Denying Darwin: Views on science in the rejection of evolution

Denying Darwin: Views on science in the rejection of evolution by Dutch Protestants

From Public Understanding of Science

Since its publication (1859), the evolution theory of Charles Darwin has met with considerable opposition, notably from religious circles. Although scientific opposition decreased soon after, public rejection of evolution never died down. Recent research shows that a substantial part of the western world does not accept the idea of evolution. This article tries to understand the evolution controversy by reframing it as a phenomenon of public understanding of science. Interviews with Dutch Protestant Christians found that the main reason for rejecting evolution was ana priori decision to trust the Bible more than science. Findings suggest that the decision to reject evolution does not involve scientific knowledge. Arguments drawn from science are merely viewed as an addition to a decision that is already made and serve as a rationale to a non-rational decision. The respondents use different levels of knowledge to think about the world. In this case, there is religious knowledge, which says that God created the world. There is also scientific knowledge, which explains the world in scientific terms. The scientific way of thinking does not replace the religious way of thinking about the world, but coexists with it.  However as for the implication for debates concerning evolution and creation, it can be concluded that a scientific discussion about the validity of evolution with Christians who reject evolution can be expected to have limited success.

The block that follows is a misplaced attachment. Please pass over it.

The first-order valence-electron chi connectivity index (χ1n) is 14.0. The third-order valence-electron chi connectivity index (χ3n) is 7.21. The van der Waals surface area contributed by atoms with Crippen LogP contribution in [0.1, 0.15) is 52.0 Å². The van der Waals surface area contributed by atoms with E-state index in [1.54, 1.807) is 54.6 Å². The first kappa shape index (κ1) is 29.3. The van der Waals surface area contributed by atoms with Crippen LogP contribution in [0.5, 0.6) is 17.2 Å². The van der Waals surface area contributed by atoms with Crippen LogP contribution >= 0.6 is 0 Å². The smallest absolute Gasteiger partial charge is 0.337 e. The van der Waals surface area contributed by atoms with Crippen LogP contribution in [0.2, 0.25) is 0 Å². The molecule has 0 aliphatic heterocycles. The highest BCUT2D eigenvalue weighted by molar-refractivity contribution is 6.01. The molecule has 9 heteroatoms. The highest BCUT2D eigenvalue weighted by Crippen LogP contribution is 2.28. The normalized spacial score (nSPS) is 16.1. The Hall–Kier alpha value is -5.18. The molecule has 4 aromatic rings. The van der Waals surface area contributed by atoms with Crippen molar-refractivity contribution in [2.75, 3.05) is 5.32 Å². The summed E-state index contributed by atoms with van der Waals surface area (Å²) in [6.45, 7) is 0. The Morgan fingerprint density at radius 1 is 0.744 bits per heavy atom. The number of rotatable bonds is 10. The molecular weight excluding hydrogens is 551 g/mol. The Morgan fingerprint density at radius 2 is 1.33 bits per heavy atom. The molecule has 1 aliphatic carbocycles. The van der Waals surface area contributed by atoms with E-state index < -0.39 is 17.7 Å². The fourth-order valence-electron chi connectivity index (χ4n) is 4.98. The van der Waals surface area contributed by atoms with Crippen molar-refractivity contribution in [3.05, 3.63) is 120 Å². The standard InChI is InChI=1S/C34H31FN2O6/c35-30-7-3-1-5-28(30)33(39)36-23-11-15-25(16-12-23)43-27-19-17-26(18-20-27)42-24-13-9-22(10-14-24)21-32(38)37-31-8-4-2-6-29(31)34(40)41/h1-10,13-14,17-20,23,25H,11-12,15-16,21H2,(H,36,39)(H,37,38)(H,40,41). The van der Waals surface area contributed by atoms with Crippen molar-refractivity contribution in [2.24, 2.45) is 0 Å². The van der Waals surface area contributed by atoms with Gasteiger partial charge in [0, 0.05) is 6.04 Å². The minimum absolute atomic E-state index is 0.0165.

Abstract

Evolution has met with considerable religious opposition for 150 years and is still controversial among various religious groups. This article tries to understand the evolution controversy by reframing it as a phenomenon of public understanding of science. Three paradigms were used as hypotheses for the rejection of evolution by Dutch Protestant Christians: knowledge deficit, attitude deficit and trust deficit. Ten Dutch Protestants rejecting evolution were interviewed about their views concerning evolution and science. It was found that the main reason for rejecting evolution was ana priori decision to trust the Bible more than science. Any views on science and evolution were based on this decision, so all three hypotheses, which suggest an a posteriori decision, were found to be not sufficient to explain the rejection of evolution, even though both a knowledge deficit and a trust deficit were found for some participants. However, all respondents felt that their a priori decision was supported by scientific facts. All respondents stated that evolution does not meet the criteria for good science and is therefore as unscientific as the belief in creation. Excluding evolution from science allows the respondents to retain their positive attitudes towards science.

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Article details
Hildering, P., Consoli, L., & van den Born, R. (2012). Denying Darwin: Views on science in the rejection of evolution by Dutch Protestants Public Understanding of Science DOI: 10.1177/0963662512437328

     
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